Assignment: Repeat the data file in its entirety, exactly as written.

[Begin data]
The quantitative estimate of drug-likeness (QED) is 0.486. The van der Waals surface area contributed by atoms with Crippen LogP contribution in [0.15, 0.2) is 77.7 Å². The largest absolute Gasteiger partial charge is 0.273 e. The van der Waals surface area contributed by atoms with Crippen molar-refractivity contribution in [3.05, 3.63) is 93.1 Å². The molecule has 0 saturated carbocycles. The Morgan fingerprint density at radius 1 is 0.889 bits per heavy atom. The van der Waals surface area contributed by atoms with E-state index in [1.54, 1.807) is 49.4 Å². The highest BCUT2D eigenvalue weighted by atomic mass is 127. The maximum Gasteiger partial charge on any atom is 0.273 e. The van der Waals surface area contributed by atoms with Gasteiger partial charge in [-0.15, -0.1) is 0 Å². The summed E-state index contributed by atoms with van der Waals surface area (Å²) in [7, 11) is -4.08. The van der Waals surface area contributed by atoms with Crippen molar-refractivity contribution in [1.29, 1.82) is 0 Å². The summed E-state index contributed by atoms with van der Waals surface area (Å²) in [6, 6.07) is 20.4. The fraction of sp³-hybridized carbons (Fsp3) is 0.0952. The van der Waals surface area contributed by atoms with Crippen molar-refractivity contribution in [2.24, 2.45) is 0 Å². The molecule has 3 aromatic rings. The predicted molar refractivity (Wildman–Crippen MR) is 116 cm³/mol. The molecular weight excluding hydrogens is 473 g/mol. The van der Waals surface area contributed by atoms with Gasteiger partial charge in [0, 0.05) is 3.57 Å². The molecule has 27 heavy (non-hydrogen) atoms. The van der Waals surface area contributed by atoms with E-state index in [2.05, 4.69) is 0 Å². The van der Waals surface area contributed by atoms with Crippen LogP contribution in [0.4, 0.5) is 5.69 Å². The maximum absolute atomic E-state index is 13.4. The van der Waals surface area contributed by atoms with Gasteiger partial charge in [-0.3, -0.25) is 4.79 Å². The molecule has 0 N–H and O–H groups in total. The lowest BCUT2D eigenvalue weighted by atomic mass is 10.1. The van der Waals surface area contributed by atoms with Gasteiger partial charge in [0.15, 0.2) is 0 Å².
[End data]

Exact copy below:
The quantitative estimate of drug-likeness (QED) is 0.486. The van der Waals surface area contributed by atoms with Crippen LogP contribution in [0.15, 0.2) is 77.7 Å². The largest absolute Gasteiger partial charge is 0.273 e. The van der Waals surface area contributed by atoms with Crippen molar-refractivity contribution in [3.05, 3.63) is 93.1 Å². The molecule has 0 saturated carbocycles. The Morgan fingerprint density at radius 1 is 0.889 bits per heavy atom. The van der Waals surface area contributed by atoms with E-state index in [1.54, 1.807) is 49.4 Å². The highest BCUT2D eigenvalue weighted by atomic mass is 127. The maximum Gasteiger partial charge on any atom is 0.273 e. The van der Waals surface area contributed by atoms with Gasteiger partial charge in [-0.15, -0.1) is 0 Å². The summed E-state index contributed by atoms with van der Waals surface area (Å²) in [7, 11) is -4.08. The van der Waals surface area contributed by atoms with Crippen molar-refractivity contribution in [1.29, 1.82) is 0 Å². The summed E-state index contributed by atoms with van der Waals surface area (Å²) in [6, 6.07) is 20.4. The fraction of sp³-hybridized carbons (Fsp3) is 0.0952. The van der Waals surface area contributed by atoms with Crippen molar-refractivity contribution in [2.24, 2.45) is 0 Å². The molecule has 3 aromatic rings. The predicted molar refractivity (Wildman–Crippen MR) is 116 cm³/mol. The molecular weight excluding hydrogens is 473 g/mol. The van der Waals surface area contributed by atoms with Gasteiger partial charge in [0, 0.05) is 3.57 Å². The molecule has 27 heavy (non-hydrogen) atoms. The van der Waals surface area contributed by atoms with E-state index in [2.05, 4.69) is 0 Å². The van der Waals surface area contributed by atoms with Crippen LogP contribution in [0.4, 0.5) is 5.69 Å². The maximum absolute atomic E-state index is 13.4. The van der Waals surface area contributed by atoms with Gasteiger partial charge in [-0.3, -0.25) is 4.79 Å². The molecule has 0 N–H and O–H groups in total. The lowest BCUT2D eigenvalue weighted by atomic mass is 10.1. The van der Waals surface area contributed by atoms with Gasteiger partial charge in [0.15, 0.2) is 0 Å².